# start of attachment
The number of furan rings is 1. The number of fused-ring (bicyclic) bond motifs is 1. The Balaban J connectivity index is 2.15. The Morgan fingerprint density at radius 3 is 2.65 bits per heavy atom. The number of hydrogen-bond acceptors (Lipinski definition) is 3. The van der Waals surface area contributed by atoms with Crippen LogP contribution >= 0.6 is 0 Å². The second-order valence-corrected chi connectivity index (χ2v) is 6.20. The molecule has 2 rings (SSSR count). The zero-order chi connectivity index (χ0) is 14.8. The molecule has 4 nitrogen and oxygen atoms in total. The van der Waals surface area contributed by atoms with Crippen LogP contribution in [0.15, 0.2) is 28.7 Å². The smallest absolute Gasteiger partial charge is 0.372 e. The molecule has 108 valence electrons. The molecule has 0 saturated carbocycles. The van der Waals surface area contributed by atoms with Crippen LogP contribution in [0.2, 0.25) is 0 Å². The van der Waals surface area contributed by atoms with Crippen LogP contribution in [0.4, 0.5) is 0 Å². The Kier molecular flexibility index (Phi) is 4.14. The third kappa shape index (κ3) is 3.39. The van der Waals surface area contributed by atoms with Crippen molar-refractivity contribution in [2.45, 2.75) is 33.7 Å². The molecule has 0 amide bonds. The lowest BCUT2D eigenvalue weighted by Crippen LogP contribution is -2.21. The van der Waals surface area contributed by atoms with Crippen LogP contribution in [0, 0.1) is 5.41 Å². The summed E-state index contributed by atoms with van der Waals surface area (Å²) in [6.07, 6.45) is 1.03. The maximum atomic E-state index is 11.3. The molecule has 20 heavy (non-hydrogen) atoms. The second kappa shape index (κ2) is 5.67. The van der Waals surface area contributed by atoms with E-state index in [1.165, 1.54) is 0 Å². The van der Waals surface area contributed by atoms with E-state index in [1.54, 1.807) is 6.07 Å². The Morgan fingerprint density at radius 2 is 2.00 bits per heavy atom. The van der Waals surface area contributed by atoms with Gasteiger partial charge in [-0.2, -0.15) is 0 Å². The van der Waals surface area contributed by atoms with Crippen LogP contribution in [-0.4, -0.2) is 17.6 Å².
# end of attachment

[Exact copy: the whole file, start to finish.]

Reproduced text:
The number of furan rings is 1. The number of fused-ring (bicyclic) bond motifs is 1. The Balaban J connectivity index is 2.15. The Morgan fingerprint density at radius 3 is 2.65 bits per heavy atom. The number of hydrogen-bond acceptors (Lipinski definition) is 3. The van der Waals surface area contributed by atoms with Crippen LogP contribution >= 0.6 is 0 Å². The second-order valence-corrected chi connectivity index (χ2v) is 6.20. The molecule has 2 rings (SSSR count). The zero-order chi connectivity index (χ0) is 14.8. The molecule has 4 nitrogen and oxygen atoms in total. The van der Waals surface area contributed by atoms with Crippen LogP contribution in [0.15, 0.2) is 28.7 Å². The smallest absolute Gasteiger partial charge is 0.372 e. The molecule has 108 valence electrons. The molecule has 0 saturated carbocycles. The van der Waals surface area contributed by atoms with Crippen LogP contribution in [0.2, 0.25) is 0 Å². The van der Waals surface area contributed by atoms with Crippen LogP contribution in [0.4, 0.5) is 0 Å². The Kier molecular flexibility index (Phi) is 4.14. The third kappa shape index (κ3) is 3.39. The van der Waals surface area contributed by atoms with Crippen molar-refractivity contribution in [2.45, 2.75) is 33.7 Å². The molecule has 0 amide bonds. The lowest BCUT2D eigenvalue weighted by Crippen LogP contribution is -2.21. The van der Waals surface area contributed by atoms with Crippen LogP contribution in [0, 0.1) is 5.41 Å². The summed E-state index contributed by atoms with van der Waals surface area (Å²) in [6.07, 6.45) is 1.03. The maximum atomic E-state index is 11.3. The molecule has 20 heavy (non-hydrogen) atoms. The second kappa shape index (κ2) is 5.67. The van der Waals surface area contributed by atoms with E-state index in [1.165, 1.54) is 0 Å². The van der Waals surface area contributed by atoms with E-state index in [1.54, 1.807) is 6.07 Å². The Morgan fingerprint density at radius 2 is 2.00 bits per heavy atom. The van der Waals surface area contributed by atoms with Gasteiger partial charge in [-0.2, -0.15) is 0 Å². The van der Waals surface area contributed by atoms with Crippen LogP contribution in [-0.4, -0.2) is 17.6 Å².